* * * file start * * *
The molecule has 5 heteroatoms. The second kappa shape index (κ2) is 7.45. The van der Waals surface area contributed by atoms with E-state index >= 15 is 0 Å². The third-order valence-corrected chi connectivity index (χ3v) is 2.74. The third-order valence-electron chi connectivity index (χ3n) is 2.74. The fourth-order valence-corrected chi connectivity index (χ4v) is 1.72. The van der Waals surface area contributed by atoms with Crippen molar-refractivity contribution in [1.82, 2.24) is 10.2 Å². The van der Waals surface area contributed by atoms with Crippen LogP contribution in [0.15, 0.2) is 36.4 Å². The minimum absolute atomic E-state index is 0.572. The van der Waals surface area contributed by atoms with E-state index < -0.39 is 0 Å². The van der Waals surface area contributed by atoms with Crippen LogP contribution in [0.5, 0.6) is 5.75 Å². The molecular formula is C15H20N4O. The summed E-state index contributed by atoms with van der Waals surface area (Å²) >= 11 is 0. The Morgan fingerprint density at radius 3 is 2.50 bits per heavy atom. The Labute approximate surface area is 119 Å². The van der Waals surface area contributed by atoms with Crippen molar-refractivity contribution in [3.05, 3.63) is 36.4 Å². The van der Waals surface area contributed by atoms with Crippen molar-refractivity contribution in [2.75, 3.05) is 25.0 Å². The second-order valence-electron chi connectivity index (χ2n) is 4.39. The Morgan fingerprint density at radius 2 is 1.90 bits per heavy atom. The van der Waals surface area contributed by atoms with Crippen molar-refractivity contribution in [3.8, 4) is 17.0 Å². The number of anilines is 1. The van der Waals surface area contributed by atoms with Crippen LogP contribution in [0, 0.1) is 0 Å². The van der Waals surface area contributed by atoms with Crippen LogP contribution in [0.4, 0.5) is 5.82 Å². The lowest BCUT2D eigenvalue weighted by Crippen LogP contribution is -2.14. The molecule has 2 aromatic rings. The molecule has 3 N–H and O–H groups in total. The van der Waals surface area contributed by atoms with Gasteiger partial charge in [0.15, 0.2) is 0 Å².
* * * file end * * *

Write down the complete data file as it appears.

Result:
The molecule has 5 heteroatoms. The second kappa shape index (κ2) is 7.45. The van der Waals surface area contributed by atoms with E-state index >= 15 is 0 Å². The third-order valence-corrected chi connectivity index (χ3v) is 2.74. The third-order valence-electron chi connectivity index (χ3n) is 2.74. The fourth-order valence-corrected chi connectivity index (χ4v) is 1.72. The van der Waals surface area contributed by atoms with Crippen molar-refractivity contribution in [1.82, 2.24) is 10.2 Å². The van der Waals surface area contributed by atoms with Crippen LogP contribution in [0.15, 0.2) is 36.4 Å². The minimum absolute atomic E-state index is 0.572. The van der Waals surface area contributed by atoms with E-state index < -0.39 is 0 Å². The van der Waals surface area contributed by atoms with Crippen LogP contribution in [0.5, 0.6) is 5.75 Å². The molecular formula is C15H20N4O. The summed E-state index contributed by atoms with van der Waals surface area (Å²) >= 11 is 0. The Morgan fingerprint density at radius 3 is 2.50 bits per heavy atom. The Labute approximate surface area is 119 Å². The van der Waals surface area contributed by atoms with Crippen molar-refractivity contribution in [3.05, 3.63) is 36.4 Å². The van der Waals surface area contributed by atoms with Crippen molar-refractivity contribution in [2.75, 3.05) is 25.0 Å². The second-order valence-electron chi connectivity index (χ2n) is 4.39. The Morgan fingerprint density at radius 2 is 1.90 bits per heavy atom. The van der Waals surface area contributed by atoms with Crippen molar-refractivity contribution in [3.8, 4) is 17.0 Å². The number of anilines is 1. The van der Waals surface area contributed by atoms with Crippen LogP contribution in [0, 0.1) is 0 Å². The van der Waals surface area contributed by atoms with Crippen LogP contribution in [0.4, 0.5) is 5.82 Å². The lowest BCUT2D eigenvalue weighted by Crippen LogP contribution is -2.14. The molecule has 2 aromatic rings. The molecule has 3 N–H and O–H groups in total. The van der Waals surface area contributed by atoms with Gasteiger partial charge in [0.15, 0.2) is 0 Å².